Below is an annotated list of children's literature for the elementary classroom. The books are organized by the Six Elements of Social Justice Curriculum Design (Picower, 2007). It is based on work by pre-service teachers at Montclair State University. They have read and reviewed these books and provided insights into how they can be used in K-5 settings.

Monday, April 14, 2014

One Thousand Paper Cranes

“One Thousand Paper Cranes:  
The Story of Sadako and the Children’s Peace Statue”

Author:  Takayuki Ishii

Grade Level:  4th-6th
Reading Level:  Ages 9-11

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 “One Thousand Paper Cranes:  The Story of Sadako and the Children’s Peace Statue” is a non-fiction chapter book for students in 4th – 6th grade about a young girl in Hiroshima named Sadako.  Sadako was just two years old when the atomic bomb was dropped on Hiroshima.  Ten years later, Sadako Sasaki died from leukemia resulting from exposure to the bomb.  Sadako's determination to fold one thousand paper cranes and her courageous struggle with her illness inspired everyone that knew her.  This story tells of the Japanese national campaign, initiated by Sadako’s classmates, to build the Children's Peace Statue honoring Sadako and the hundreds of other children who died as a result of the bombing of Hiroshima.  On top of the statue is a girl, modeled after Sadako, holding a large folded crane in her outstretched arms. Today in Hiroshima Peace Memorial Park this statue of Sadako is beautifully decorated with thousands of paper cranes given by people throughout the world as a symbol of world peace.

 Element Five:  Raising Awareness

This book is an excellent example of Element Five because it shows two specific examples of students coming together to raise awareness of the importance of world peace by remembering those who have died as a result of war.  This book goes beyond the traditional telling of Sadako and her paper cranes by explaining how the author’s son was read the traditional story in his classroom, and as a result, the class decided to raise money for the American Children’s Peace Statue.  Just as the children in the original story had come together to raise funds for the statue, the students of Arroyo del Oso Elementary school in Albuquerque, NM, raised funds for five years.  As a result, they were able to build a statue, “Our Hope For a Peaceful Future” in August of 1995, on the fiftieth anniversary of the dropping of the bomb.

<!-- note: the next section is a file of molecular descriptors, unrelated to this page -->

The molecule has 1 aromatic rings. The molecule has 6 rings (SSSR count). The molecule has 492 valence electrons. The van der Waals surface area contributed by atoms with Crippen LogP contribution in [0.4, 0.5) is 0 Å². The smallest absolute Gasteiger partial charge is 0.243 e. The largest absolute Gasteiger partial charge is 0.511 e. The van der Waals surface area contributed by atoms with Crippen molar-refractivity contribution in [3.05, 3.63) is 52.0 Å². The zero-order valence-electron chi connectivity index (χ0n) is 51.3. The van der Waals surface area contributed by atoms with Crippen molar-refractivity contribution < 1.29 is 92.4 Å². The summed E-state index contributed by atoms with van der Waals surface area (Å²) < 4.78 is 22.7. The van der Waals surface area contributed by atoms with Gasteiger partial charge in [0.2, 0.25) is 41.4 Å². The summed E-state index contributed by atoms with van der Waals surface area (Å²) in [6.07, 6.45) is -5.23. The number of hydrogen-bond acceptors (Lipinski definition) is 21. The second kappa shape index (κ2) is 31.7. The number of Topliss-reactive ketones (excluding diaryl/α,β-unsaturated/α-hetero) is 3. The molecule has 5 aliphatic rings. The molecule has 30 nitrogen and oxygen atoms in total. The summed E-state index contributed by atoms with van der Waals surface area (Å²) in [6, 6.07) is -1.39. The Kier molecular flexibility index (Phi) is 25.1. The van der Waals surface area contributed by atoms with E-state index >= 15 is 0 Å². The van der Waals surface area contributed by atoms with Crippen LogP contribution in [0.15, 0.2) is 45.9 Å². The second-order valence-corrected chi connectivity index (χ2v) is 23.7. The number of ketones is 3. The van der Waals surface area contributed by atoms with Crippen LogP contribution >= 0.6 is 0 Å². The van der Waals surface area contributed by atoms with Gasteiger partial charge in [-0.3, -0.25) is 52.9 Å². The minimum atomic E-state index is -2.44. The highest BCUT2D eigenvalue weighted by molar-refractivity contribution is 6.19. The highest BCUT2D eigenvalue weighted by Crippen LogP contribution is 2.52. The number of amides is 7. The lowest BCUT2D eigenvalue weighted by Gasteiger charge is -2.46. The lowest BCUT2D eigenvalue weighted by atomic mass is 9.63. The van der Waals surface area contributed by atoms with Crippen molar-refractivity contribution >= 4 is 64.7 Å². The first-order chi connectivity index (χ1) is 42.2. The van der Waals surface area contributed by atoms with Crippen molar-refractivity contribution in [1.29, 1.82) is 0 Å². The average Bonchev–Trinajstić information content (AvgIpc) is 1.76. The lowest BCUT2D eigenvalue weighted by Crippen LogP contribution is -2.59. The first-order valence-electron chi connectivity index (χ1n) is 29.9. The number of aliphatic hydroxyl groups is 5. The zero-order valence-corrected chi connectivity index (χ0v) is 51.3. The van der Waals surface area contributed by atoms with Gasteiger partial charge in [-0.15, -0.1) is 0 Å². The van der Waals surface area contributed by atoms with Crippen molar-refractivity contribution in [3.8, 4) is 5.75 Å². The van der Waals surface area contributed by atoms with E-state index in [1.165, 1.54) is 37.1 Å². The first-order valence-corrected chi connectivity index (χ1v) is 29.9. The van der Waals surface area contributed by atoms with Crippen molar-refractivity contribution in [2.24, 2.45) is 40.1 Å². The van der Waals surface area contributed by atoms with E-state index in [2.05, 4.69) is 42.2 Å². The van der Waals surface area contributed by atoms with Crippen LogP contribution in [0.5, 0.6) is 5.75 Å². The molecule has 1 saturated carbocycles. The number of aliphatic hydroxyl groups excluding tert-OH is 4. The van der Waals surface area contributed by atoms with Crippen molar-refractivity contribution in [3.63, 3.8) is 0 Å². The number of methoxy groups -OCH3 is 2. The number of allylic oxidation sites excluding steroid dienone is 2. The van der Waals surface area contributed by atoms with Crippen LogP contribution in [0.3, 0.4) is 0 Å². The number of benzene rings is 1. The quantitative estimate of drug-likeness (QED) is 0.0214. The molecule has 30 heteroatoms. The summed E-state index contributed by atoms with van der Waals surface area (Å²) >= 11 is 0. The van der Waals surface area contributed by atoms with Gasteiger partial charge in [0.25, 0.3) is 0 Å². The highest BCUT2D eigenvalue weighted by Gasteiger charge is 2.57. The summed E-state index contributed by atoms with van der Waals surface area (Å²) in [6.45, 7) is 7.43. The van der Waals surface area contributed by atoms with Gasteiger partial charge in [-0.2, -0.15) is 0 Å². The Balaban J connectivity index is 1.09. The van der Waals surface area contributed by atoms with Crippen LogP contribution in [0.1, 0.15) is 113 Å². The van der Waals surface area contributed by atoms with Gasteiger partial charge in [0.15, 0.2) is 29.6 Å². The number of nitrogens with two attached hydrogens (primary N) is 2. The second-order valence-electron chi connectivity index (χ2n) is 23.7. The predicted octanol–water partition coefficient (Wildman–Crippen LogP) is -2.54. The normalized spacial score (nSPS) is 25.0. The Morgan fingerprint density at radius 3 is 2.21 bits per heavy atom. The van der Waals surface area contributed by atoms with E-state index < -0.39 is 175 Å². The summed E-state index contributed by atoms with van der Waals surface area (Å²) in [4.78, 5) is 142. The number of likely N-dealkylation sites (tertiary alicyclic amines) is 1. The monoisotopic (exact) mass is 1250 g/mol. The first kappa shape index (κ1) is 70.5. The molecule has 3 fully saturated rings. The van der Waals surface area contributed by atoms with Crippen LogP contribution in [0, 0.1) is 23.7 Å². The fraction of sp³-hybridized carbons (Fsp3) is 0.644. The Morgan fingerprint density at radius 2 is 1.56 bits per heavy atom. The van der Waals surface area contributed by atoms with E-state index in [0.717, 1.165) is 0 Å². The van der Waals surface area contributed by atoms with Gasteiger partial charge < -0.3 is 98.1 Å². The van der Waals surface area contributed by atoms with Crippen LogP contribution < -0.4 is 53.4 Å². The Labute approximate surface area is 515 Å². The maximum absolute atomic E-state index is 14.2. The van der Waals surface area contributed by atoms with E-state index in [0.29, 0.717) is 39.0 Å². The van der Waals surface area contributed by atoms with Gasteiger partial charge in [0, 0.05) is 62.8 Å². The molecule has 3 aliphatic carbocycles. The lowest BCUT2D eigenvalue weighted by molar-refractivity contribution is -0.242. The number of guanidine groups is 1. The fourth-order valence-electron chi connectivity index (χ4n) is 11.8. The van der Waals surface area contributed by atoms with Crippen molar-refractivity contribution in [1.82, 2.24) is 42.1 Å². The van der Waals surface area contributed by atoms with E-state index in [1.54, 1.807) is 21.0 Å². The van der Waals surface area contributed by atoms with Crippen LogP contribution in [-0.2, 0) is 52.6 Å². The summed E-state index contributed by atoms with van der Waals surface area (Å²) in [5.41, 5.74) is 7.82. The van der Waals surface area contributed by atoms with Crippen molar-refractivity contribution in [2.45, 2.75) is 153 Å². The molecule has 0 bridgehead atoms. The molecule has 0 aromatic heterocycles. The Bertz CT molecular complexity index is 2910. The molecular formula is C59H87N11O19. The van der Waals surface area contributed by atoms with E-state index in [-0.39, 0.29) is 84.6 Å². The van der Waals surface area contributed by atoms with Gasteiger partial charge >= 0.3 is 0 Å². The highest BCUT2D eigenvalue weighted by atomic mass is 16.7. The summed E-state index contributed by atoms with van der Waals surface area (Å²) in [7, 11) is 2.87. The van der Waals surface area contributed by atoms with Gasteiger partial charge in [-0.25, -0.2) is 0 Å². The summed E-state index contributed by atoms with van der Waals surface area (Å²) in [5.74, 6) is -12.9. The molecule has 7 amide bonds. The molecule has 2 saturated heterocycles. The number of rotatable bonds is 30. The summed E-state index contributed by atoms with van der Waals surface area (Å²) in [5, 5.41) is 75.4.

Follow Up Activity
Have the class create a string of one hundred paper cranes to send to the Children's Peace Monument and have their class named on the Paper Crane data base.

Instructions on folding a paper crane:

To send paper cranes:

Anyone may place paper cranes to the Children's Peace Monument in Peace Memorial Park. However, if you are unable to go to the park, they will be happy to offer your cranes to the monument on your behalf. Please send your cranes to the following address. In addition, they would like to enter your name and message for peace into the Paper Crane Database. In this way, your desire for peace will be recorded for posterity. For this purpose, please fill out this registration form and send it back to this address with your paper cranes:

Peace Promotion Division
The City of Hiroshima
1-5 Nakajima-cho Naka-ku,
Hiroshima 730-0811 Japan

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